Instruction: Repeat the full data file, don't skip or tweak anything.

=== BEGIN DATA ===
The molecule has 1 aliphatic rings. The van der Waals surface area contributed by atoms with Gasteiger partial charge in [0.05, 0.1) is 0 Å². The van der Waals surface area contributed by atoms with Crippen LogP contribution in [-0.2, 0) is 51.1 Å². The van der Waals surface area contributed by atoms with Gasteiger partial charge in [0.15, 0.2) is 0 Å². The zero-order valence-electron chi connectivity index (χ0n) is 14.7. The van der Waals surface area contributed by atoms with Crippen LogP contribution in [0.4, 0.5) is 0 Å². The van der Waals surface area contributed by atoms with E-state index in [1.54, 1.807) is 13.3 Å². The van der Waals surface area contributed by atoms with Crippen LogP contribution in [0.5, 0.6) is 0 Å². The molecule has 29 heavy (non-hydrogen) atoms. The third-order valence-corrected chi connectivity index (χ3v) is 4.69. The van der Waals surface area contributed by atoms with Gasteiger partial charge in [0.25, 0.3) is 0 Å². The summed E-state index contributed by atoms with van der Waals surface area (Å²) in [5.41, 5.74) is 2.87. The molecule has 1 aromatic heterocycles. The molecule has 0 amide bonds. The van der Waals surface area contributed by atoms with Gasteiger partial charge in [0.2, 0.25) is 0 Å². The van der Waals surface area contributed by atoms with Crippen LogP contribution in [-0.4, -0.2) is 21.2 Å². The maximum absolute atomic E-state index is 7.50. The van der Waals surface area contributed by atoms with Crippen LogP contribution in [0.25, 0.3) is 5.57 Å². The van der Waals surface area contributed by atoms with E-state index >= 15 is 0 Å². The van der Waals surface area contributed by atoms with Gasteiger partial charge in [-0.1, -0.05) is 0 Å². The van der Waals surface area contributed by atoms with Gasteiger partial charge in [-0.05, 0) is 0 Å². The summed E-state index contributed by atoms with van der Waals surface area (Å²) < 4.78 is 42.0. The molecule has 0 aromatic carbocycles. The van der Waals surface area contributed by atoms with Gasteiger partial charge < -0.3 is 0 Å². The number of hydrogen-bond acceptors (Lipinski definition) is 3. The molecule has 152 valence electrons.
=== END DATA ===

The molecule has 1 aliphatic rings. The van der Waals surface area contributed by atoms with Gasteiger partial charge in [0.05, 0.1) is 0 Å². The van der Waals surface area contributed by atoms with Crippen LogP contribution in [-0.2, 0) is 51.1 Å². The van der Waals surface area contributed by atoms with Gasteiger partial charge in [0.15, 0.2) is 0 Å². The zero-order valence-electron chi connectivity index (χ0n) is 14.7. The van der Waals surface area contributed by atoms with Crippen LogP contribution in [0.4, 0.5) is 0 Å². The van der Waals surface area contributed by atoms with E-state index in [1.54, 1.807) is 13.3 Å². The van der Waals surface area contributed by atoms with Crippen LogP contribution in [0.5, 0.6) is 0 Å². The molecule has 29 heavy (non-hydrogen) atoms. The third-order valence-corrected chi connectivity index (χ3v) is 4.69. The van der Waals surface area contributed by atoms with Gasteiger partial charge in [0.25, 0.3) is 0 Å². The summed E-state index contributed by atoms with van der Waals surface area (Å²) in [5.41, 5.74) is 2.87. The molecule has 1 aromatic heterocycles. The molecule has 0 amide bonds. The van der Waals surface area contributed by atoms with Gasteiger partial charge in [0.2, 0.25) is 0 Å². The van der Waals surface area contributed by atoms with Crippen LogP contribution in [-0.4, -0.2) is 21.2 Å². The maximum absolute atomic E-state index is 7.50. The van der Waals surface area contributed by atoms with Crippen LogP contribution in [0.25, 0.3) is 5.57 Å². The van der Waals surface area contributed by atoms with E-state index >= 15 is 0 Å². The van der Waals surface area contributed by atoms with Gasteiger partial charge in [-0.1, -0.05) is 0 Å². The van der Waals surface area contributed by atoms with Gasteiger partial charge in [-0.05, 0) is 0 Å². The summed E-state index contributed by atoms with van der Waals surface area (Å²) < 4.78 is 42.0. The molecule has 0 aromatic carbocycles. The van der Waals surface area contributed by atoms with Gasteiger partial charge < -0.3 is 0 Å². The number of hydrogen-bond acceptors (Lipinski definition) is 3. The molecule has 152 valence electrons.